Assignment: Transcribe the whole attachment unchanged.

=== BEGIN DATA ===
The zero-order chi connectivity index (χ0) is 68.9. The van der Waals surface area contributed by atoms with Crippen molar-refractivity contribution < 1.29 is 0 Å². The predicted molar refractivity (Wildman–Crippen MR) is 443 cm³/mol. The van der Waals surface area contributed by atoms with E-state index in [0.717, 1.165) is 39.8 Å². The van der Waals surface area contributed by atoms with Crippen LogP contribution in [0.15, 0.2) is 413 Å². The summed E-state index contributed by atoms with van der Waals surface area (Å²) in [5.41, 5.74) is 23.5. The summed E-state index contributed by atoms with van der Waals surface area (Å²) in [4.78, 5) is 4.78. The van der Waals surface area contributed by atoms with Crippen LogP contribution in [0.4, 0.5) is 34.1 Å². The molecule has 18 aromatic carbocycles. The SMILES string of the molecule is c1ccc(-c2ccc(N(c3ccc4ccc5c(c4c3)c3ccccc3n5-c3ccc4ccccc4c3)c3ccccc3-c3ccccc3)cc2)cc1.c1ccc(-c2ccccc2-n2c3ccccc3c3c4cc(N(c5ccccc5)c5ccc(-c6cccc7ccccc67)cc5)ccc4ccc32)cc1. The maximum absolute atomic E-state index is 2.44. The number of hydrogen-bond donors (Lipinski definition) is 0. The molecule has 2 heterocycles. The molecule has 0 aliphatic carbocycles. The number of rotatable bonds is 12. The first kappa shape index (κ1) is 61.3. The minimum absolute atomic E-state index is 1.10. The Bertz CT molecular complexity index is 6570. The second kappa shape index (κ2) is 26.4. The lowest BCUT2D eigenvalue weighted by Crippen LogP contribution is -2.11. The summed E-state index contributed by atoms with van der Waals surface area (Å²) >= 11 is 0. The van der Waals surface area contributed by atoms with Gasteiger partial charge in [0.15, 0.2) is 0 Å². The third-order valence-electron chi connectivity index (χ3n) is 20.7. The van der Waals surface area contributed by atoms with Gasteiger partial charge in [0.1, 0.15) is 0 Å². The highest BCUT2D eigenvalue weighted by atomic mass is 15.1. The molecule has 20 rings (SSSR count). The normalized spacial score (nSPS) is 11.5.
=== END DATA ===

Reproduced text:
The zero-order chi connectivity index (χ0) is 68.9. The van der Waals surface area contributed by atoms with Crippen molar-refractivity contribution < 1.29 is 0 Å². The predicted molar refractivity (Wildman–Crippen MR) is 443 cm³/mol. The van der Waals surface area contributed by atoms with E-state index in [0.717, 1.165) is 39.8 Å². The van der Waals surface area contributed by atoms with Crippen LogP contribution in [0.15, 0.2) is 413 Å². The summed E-state index contributed by atoms with van der Waals surface area (Å²) in [5.41, 5.74) is 23.5. The summed E-state index contributed by atoms with van der Waals surface area (Å²) in [4.78, 5) is 4.78. The van der Waals surface area contributed by atoms with Crippen LogP contribution in [0.4, 0.5) is 34.1 Å². The molecule has 18 aromatic carbocycles. The SMILES string of the molecule is c1ccc(-c2ccc(N(c3ccc4ccc5c(c4c3)c3ccccc3n5-c3ccc4ccccc4c3)c3ccccc3-c3ccccc3)cc2)cc1.c1ccc(-c2ccccc2-n2c3ccccc3c3c4cc(N(c5ccccc5)c5ccc(-c6cccc7ccccc67)cc5)ccc4ccc32)cc1. The maximum absolute atomic E-state index is 2.44. The number of hydrogen-bond donors (Lipinski definition) is 0. The molecule has 2 heterocycles. The molecule has 0 aliphatic carbocycles. The number of rotatable bonds is 12. The first kappa shape index (κ1) is 61.3. The minimum absolute atomic E-state index is 1.10. The Bertz CT molecular complexity index is 6570. The second kappa shape index (κ2) is 26.4. The lowest BCUT2D eigenvalue weighted by Crippen LogP contribution is -2.11. The summed E-state index contributed by atoms with van der Waals surface area (Å²) >= 11 is 0. The van der Waals surface area contributed by atoms with Gasteiger partial charge in [0.15, 0.2) is 0 Å². The third-order valence-electron chi connectivity index (χ3n) is 20.7. The van der Waals surface area contributed by atoms with Gasteiger partial charge in [0.1, 0.15) is 0 Å². The highest BCUT2D eigenvalue weighted by atomic mass is 15.1. The molecule has 20 rings (SSSR count). The normalized spacial score (nSPS) is 11.5.